Bordeaux 2016: a Carruades to root for?

The second wine of Château Lafite put in a late appearance yesterday afternoon, was it at a price buyers could get behind?

Carruades de Lafite hit the market at €135 a bottle ex-négociant, a 12.5% increase on the €120 price point the 2015 was released at. At £1,260 a case (approximately) it is 31% more expensive than the 2015.

For another label this pricing might prove to be a problem but the second wines (that is the second wines of the first growths not second growths like Pichon Baron) perform in a very traditional way in the marketplace, their price being largely tied to age rather than critical score. And the second wines have been on a roll of late due to the brand power of their parent labels.

As a result, the 2016 is cheaper than all previous back vintages (see accompanying Liv-ex graph) and has a better score than most of the recent ones as well – for all its greatness Lafite’s critical record post-2010 is pretty patchy.

A score of 89-91 from The Wine Advocate’s Neal Martin, 16.5 from Jancis Robinson MW but slightly more generous scores from other critics, many commentators noted a different style to the 2016 Carruades, Martin wrote: ‘They now practice more selection for the Carruades and, in this respect, the great fruit concentration means he has just tweaked the level of new oak upwards.”

“The most tannic and textured Carruades ever,” noted the ever exuberant James Suckling.

It sits very favourably alongside its sister vintages and longstanding Lafite/Carruades buyers will no doubt partake. For that price and that score other buyers may look elsewhere; Montrose would be a good shout – but you probably won’t find any to buy.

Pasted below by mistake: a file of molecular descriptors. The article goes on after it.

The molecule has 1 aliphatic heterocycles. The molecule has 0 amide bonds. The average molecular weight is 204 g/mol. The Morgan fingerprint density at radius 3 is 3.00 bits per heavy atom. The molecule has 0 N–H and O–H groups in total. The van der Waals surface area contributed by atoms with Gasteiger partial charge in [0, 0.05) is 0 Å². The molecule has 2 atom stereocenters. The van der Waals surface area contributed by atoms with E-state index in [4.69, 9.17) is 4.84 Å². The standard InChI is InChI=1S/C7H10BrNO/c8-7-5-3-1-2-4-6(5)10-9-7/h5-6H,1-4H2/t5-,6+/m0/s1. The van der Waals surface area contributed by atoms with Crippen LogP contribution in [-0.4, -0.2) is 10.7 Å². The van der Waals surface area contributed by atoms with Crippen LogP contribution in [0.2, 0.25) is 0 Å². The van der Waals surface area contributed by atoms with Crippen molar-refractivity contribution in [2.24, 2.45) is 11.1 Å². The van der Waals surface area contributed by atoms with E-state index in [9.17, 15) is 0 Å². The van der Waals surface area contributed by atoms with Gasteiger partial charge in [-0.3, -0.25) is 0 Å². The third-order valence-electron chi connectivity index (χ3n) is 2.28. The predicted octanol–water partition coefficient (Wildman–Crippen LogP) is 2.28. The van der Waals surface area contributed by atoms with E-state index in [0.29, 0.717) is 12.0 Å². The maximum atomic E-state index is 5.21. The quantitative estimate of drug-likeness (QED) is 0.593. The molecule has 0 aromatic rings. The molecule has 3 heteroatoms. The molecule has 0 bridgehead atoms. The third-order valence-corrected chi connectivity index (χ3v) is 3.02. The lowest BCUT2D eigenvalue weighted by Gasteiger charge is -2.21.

Talbot was another much-followed wine released yesterday. At €42 p/b ex-négoce it was just 9.5% above its 2015 release but this was perhaps something of a surprising move for the trade.

Talbot is normally one of those ‘sensible’ estates that everyone concurs ‘gets it’ and is ‘great value’. At nearly £500 a case though (£492) is it something of a misstep? The critical reviews for the 2016 clearly show it’s a better wine than the 2011-2015 stretch and indeed the 2005-2008 wines but for an estate that, like Carruades, is normally nicely in lockstep with prices linked to age rather than score it’s a price that will disappoint many.

Also out yesterday afternoon and this morning is a clutch of wines including: Larrivet Haut-Brion; Quinault l’Enclos; Lalande-Borie and Croizet Bages.

One of the more notable releases this morning has been the Saint Emilion estate La Gaffelière at €47 p/b ex-négoce.

2 Responses to “Bordeaux 2016: a Carruades to root for?”

  1. thomas says:

    La Gaffeliere was indeed released but belongs to Comte Malet Roquefort.
    Canon La Gaffeliere belongs to Stephan Von Neipperg and is not yet on the market

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